Cataracts and Modern Cataract Surgery
What is a cataract?
When we are born the natural lens of the eye is crystal clear. As we all get older, this lens inside the eye becomes discolored, clouded and thickened. Sometimes opacities develop within it. This is a cataract. The image can no longer be focused clearly on the retina. Bright lights become bothersome (sunlight and oncoming car headlights), and it may become difficult to drive or read. This usually happens to adults over the age of 55, but can happen at any age. The result is a problem performing or enjoying common visual tasks.
What causes cataracts?
There is certainly a genetic predisposition to cataract formation. Normal aging is an important factor. Other factors include: exposure to ultraviolet light, trauma, diabetes, hypothyroidism, chronic use of corticosteroids, previous eye surgery, chronic ocular inflammation, some types of glaucoma, and high myopia.
What are options for cataract treatment?
Cataract development cannot be slowed or reversed with medication or dietary supplements. There is some evidence that UV filters in glasses can slow the progression of cataracts. Better lighting, a change in glasses, or using a magnifying lens may be helpful. Once the vision becomes significantly compromised and begins to affect a patient’s daily life and safety, it is usually wise to remove the cataract.
What is cataract surgery?
Cataract surgery is an outpatient procedure in which the opacified natural lens of the eye (the cataract) is removed and a plastic intraocular lens (IOL) is implanted in its place. The procedure is almost always performed using topical anesthesia and without general anesthesia. The patient experiences little or no pain and returns home after the procedure, mobile and able to care for him or herself. The next day the patient is examined in the office. Vision is often clear within the first few days, and almost always within a few weeks.
The surgery involves making a tiny incision (about 1/8 inch) in the peripheral cornea and inserting a small instrument which uses high frequency vibration (ultrasound) to reduce the lens to small pieces, soften it, and allow it to be aspirated from the eye. A sophisticated instrument monitors the fluid removal so it can simultaneously replace it with an equal volume, keeping the intraocular contents in the proper relationship to one another. The procedure is called phacoemulsification. The intraocular lens is then inserted through the same incision and placed into position. A suture may or may not be necessary to secure the incision.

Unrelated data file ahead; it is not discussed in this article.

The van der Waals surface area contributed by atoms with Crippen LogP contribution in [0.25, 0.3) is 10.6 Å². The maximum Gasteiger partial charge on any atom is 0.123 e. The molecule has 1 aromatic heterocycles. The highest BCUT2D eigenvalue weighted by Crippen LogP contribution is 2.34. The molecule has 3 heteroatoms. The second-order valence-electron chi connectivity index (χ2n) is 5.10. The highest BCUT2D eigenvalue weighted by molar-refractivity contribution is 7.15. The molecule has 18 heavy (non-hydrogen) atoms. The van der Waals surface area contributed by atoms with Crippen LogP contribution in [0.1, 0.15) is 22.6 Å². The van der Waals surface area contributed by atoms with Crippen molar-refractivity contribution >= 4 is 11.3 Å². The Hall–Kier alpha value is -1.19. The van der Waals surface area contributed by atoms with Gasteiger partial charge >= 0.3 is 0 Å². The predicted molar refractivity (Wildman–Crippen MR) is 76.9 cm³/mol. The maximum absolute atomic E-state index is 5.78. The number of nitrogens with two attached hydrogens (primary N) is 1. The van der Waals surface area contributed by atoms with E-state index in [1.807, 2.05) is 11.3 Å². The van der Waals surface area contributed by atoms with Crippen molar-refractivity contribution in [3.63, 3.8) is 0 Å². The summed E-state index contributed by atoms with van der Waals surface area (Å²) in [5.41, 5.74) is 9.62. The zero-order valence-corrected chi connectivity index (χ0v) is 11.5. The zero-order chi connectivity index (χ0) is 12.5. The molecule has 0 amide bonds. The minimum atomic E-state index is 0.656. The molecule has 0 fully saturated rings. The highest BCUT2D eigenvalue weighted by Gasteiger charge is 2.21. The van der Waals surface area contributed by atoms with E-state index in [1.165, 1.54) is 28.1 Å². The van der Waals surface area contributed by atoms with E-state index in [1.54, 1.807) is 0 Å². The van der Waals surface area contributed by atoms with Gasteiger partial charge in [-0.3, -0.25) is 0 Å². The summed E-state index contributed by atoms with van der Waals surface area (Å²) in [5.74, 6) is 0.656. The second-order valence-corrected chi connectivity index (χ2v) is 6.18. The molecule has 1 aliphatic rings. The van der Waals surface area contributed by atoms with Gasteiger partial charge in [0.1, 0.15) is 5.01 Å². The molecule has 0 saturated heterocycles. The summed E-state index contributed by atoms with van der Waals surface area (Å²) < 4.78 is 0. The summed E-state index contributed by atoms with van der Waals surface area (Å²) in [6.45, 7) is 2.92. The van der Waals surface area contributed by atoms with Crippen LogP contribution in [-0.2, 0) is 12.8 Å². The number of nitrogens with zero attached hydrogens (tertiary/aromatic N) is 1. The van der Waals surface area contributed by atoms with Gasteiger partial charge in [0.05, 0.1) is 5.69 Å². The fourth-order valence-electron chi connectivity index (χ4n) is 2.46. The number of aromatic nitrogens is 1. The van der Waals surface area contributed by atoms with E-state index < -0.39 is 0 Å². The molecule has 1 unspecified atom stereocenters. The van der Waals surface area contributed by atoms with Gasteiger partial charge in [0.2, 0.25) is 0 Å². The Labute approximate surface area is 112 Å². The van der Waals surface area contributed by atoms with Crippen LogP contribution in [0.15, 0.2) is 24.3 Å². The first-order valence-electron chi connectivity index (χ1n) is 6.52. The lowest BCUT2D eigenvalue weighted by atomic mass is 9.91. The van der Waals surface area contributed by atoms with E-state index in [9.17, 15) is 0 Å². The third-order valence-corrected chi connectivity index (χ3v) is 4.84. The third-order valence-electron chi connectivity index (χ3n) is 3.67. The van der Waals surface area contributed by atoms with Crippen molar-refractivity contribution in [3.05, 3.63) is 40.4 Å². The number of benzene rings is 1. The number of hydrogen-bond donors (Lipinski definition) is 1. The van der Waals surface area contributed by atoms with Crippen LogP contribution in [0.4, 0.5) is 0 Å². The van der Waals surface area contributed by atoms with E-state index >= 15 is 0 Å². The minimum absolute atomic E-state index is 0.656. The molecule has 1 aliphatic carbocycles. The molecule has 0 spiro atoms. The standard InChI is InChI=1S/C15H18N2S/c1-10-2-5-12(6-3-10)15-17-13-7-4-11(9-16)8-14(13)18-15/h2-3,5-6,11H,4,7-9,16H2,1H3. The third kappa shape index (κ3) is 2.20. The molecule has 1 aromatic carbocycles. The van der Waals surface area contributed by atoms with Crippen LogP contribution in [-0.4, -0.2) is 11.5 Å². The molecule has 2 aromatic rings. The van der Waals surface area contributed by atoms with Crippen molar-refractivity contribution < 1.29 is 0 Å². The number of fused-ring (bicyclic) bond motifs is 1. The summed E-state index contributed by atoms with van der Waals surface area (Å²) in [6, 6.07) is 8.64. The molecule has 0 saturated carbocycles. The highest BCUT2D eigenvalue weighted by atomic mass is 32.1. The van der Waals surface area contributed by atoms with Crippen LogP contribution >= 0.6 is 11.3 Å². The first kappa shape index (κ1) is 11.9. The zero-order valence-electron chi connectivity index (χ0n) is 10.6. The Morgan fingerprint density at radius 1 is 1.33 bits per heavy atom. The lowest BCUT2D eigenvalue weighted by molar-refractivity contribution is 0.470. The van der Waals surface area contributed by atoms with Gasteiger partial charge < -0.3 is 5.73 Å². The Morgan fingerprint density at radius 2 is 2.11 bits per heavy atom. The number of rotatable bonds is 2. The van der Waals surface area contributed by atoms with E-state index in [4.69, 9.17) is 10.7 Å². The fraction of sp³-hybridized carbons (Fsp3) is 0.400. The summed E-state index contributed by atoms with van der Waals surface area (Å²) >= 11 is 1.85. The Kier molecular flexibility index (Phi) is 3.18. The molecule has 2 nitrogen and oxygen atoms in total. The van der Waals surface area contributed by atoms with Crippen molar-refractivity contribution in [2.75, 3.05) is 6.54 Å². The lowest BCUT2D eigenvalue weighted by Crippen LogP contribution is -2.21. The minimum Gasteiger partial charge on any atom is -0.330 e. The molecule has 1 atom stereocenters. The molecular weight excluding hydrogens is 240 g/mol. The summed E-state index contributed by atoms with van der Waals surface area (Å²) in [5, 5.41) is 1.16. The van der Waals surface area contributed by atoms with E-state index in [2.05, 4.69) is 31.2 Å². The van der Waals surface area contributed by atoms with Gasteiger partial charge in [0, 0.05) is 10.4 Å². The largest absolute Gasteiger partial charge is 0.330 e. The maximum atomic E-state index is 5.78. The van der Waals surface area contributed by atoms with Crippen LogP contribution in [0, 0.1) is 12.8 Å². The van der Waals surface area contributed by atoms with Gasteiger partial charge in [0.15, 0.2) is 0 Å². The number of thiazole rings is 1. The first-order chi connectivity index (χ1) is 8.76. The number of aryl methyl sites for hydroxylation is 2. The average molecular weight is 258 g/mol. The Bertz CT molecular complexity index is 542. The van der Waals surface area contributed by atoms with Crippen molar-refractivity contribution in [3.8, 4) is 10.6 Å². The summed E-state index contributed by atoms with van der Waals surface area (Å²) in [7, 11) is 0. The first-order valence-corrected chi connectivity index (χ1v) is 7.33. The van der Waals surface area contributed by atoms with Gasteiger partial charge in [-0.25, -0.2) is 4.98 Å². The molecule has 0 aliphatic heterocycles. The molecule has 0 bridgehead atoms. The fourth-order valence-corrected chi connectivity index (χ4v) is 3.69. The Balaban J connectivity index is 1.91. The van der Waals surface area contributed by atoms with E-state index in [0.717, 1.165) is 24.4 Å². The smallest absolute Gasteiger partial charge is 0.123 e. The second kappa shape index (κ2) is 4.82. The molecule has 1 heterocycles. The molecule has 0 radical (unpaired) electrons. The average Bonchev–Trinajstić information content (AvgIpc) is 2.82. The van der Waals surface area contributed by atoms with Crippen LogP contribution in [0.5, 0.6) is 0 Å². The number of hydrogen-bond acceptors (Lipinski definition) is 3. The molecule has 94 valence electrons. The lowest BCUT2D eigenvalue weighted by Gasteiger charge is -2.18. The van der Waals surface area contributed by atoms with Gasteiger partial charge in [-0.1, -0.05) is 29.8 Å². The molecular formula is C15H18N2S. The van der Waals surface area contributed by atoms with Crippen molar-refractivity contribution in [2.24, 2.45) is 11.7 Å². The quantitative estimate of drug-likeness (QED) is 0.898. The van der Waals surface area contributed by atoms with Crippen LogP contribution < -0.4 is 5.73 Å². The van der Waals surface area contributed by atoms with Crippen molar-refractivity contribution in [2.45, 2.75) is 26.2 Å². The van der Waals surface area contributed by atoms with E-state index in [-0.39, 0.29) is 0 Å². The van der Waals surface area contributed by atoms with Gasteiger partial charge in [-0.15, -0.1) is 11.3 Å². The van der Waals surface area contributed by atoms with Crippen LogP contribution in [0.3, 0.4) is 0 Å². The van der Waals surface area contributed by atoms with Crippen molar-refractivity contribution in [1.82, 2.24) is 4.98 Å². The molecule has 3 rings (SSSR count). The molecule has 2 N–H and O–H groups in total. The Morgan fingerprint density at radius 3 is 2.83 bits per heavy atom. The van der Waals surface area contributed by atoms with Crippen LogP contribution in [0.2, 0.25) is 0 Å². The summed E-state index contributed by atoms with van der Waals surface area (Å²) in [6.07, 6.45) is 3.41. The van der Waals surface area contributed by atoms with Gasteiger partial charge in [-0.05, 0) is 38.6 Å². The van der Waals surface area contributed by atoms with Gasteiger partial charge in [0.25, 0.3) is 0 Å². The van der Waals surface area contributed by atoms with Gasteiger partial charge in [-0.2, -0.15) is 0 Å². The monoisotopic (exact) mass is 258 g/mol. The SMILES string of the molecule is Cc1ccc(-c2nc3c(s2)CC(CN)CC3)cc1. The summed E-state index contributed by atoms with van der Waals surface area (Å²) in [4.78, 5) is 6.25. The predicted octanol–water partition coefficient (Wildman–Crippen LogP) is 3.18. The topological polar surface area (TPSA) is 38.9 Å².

Cataract surgery is extremely safe, and the results are excellent. Of course, it is a real operation, and as in any operation there can be occasional problems. A full discussion of the advantages and risks occurs any time cataract surgery is contemplated.
We are experts in performing the most modern cataract procedures, and often are asked to care for patients with cataracts which are difficult to remove, or with complications of previously performed cataract surgery. Dr. Engelstein edited a book, Cataract Surgery: Current Options and Problems, covering many aspects of cataract surgery. This book was popular in the United States and Japan and was translated into Spanish.
What happens after cataract surgery?
Immediately after surgery, the patient occasionally feels the after effects of the anesthetic medications. This should wear off by the time the patient leaves the surgical center. The doctor will shield the surgical eye and the patient should not remove the shield until it is removed the following day in the office. During the post-operative visit, the doctor will instruct the patient on which drops to take and how often. The most important thing to do after surgery is not to rub or touch the eye, and to avoid activities that could result in accidentally being struck in the eye.